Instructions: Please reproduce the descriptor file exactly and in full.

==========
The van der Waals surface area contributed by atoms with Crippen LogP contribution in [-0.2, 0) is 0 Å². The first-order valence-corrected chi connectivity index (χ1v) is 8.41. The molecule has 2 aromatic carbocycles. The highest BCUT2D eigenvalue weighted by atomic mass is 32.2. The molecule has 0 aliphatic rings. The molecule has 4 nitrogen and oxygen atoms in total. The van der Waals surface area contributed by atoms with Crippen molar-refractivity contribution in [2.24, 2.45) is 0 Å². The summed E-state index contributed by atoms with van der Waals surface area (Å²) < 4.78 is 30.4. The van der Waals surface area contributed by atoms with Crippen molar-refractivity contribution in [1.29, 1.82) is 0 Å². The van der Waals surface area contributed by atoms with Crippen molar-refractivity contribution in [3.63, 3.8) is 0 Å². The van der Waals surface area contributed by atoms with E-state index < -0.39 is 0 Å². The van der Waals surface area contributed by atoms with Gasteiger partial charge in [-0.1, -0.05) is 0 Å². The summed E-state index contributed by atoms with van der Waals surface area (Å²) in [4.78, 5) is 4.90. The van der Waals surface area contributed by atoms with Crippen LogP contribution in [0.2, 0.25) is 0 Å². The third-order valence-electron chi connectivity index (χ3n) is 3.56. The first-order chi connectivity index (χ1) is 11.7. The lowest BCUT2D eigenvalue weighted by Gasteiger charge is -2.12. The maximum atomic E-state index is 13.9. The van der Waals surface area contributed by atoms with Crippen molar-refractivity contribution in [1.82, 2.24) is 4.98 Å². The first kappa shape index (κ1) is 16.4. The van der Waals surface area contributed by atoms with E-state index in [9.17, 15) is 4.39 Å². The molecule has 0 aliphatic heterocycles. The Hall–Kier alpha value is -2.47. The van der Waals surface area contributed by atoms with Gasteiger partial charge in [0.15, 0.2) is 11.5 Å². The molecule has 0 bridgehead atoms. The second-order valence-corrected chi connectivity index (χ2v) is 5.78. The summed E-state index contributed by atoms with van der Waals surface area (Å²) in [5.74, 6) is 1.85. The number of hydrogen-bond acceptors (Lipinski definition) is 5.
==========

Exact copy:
The van der Waals surface area contributed by atoms with Crippen LogP contribution in [-0.2, 0) is 0 Å². The first-order valence-corrected chi connectivity index (χ1v) is 8.41. The molecule has 2 aromatic carbocycles. The highest BCUT2D eigenvalue weighted by atomic mass is 32.2. The molecule has 0 aliphatic rings. The molecule has 4 nitrogen and oxygen atoms in total. The van der Waals surface area contributed by atoms with Crippen molar-refractivity contribution in [2.24, 2.45) is 0 Å². The summed E-state index contributed by atoms with van der Waals surface area (Å²) < 4.78 is 30.4. The van der Waals surface area contributed by atoms with Crippen molar-refractivity contribution in [1.29, 1.82) is 0 Å². The van der Waals surface area contributed by atoms with Crippen molar-refractivity contribution in [3.63, 3.8) is 0 Å². The van der Waals surface area contributed by atoms with E-state index < -0.39 is 0 Å². The van der Waals surface area contributed by atoms with Gasteiger partial charge in [-0.1, -0.05) is 0 Å². The summed E-state index contributed by atoms with van der Waals surface area (Å²) in [4.78, 5) is 4.90. The van der Waals surface area contributed by atoms with Crippen LogP contribution in [0.2, 0.25) is 0 Å². The third-order valence-electron chi connectivity index (χ3n) is 3.56. The first-order chi connectivity index (χ1) is 11.7. The lowest BCUT2D eigenvalue weighted by Gasteiger charge is -2.12. The maximum atomic E-state index is 13.9. The van der Waals surface area contributed by atoms with Crippen molar-refractivity contribution in [1.82, 2.24) is 4.98 Å². The first kappa shape index (κ1) is 16.4. The van der Waals surface area contributed by atoms with E-state index in [9.17, 15) is 4.39 Å². The molecule has 0 aliphatic heterocycles. The Hall–Kier alpha value is -2.47. The van der Waals surface area contributed by atoms with Gasteiger partial charge in [0.15, 0.2) is 11.5 Å². The molecule has 0 bridgehead atoms. The second-order valence-corrected chi connectivity index (χ2v) is 5.78. The summed E-state index contributed by atoms with van der Waals surface area (Å²) in [5.74, 6) is 1.85. The number of hydrogen-bond acceptors (Lipinski definition) is 5.